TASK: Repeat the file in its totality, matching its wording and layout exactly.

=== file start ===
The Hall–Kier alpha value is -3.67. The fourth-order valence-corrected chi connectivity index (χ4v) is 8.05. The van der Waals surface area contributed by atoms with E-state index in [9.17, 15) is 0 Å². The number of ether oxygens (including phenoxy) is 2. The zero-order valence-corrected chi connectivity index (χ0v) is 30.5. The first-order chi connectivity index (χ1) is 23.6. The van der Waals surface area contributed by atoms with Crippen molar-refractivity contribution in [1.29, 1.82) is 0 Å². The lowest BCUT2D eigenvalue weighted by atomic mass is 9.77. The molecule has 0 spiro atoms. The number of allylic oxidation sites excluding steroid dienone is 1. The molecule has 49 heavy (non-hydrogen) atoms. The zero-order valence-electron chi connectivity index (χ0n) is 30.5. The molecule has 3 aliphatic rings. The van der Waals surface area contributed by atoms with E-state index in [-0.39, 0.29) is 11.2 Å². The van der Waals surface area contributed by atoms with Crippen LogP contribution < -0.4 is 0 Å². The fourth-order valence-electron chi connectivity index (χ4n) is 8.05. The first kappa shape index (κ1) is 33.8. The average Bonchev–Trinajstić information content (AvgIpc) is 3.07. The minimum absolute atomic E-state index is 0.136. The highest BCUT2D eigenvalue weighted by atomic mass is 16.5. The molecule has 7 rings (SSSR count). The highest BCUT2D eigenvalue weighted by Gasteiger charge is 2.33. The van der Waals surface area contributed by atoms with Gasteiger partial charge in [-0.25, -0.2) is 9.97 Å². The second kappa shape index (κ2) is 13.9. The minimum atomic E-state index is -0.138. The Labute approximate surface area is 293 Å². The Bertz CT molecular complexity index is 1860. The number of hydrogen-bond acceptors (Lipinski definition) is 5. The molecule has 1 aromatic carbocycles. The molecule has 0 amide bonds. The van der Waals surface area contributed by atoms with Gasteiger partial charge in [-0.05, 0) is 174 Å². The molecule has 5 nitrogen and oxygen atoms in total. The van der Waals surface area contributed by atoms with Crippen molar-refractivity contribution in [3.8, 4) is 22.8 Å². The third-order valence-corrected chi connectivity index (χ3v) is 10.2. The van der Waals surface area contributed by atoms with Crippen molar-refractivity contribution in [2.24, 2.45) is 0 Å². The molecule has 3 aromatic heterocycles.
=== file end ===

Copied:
The Hall–Kier alpha value is -3.67. The fourth-order valence-corrected chi connectivity index (χ4v) is 8.05. The van der Waals surface area contributed by atoms with E-state index in [9.17, 15) is 0 Å². The number of ether oxygens (including phenoxy) is 2. The zero-order valence-corrected chi connectivity index (χ0v) is 30.5. The first-order chi connectivity index (χ1) is 23.6. The van der Waals surface area contributed by atoms with Crippen molar-refractivity contribution in [1.29, 1.82) is 0 Å². The lowest BCUT2D eigenvalue weighted by atomic mass is 9.77. The molecule has 0 spiro atoms. The number of allylic oxidation sites excluding steroid dienone is 1. The molecule has 49 heavy (non-hydrogen) atoms. The zero-order valence-electron chi connectivity index (χ0n) is 30.5. The molecule has 3 aliphatic rings. The van der Waals surface area contributed by atoms with E-state index in [-0.39, 0.29) is 11.2 Å². The van der Waals surface area contributed by atoms with Crippen LogP contribution < -0.4 is 0 Å². The fourth-order valence-electron chi connectivity index (χ4n) is 8.05. The first kappa shape index (κ1) is 33.8. The average Bonchev–Trinajstić information content (AvgIpc) is 3.07. The minimum absolute atomic E-state index is 0.136. The highest BCUT2D eigenvalue weighted by atomic mass is 16.5. The molecule has 7 rings (SSSR count). The highest BCUT2D eigenvalue weighted by Gasteiger charge is 2.33. The van der Waals surface area contributed by atoms with Gasteiger partial charge in [-0.25, -0.2) is 9.97 Å². The second kappa shape index (κ2) is 13.9. The minimum atomic E-state index is -0.138. The Labute approximate surface area is 293 Å². The Bertz CT molecular complexity index is 1860. The number of hydrogen-bond acceptors (Lipinski definition) is 5. The molecule has 1 aromatic carbocycles. The molecule has 0 amide bonds. The van der Waals surface area contributed by atoms with Gasteiger partial charge in [-0.05, 0) is 174 Å². The molecule has 5 nitrogen and oxygen atoms in total. The van der Waals surface area contributed by atoms with Crippen molar-refractivity contribution in [3.8, 4) is 22.8 Å². The third-order valence-corrected chi connectivity index (χ3v) is 10.2. The van der Waals surface area contributed by atoms with Crippen molar-refractivity contribution in [2.24, 2.45) is 0 Å². The molecule has 3 aromatic heterocycles.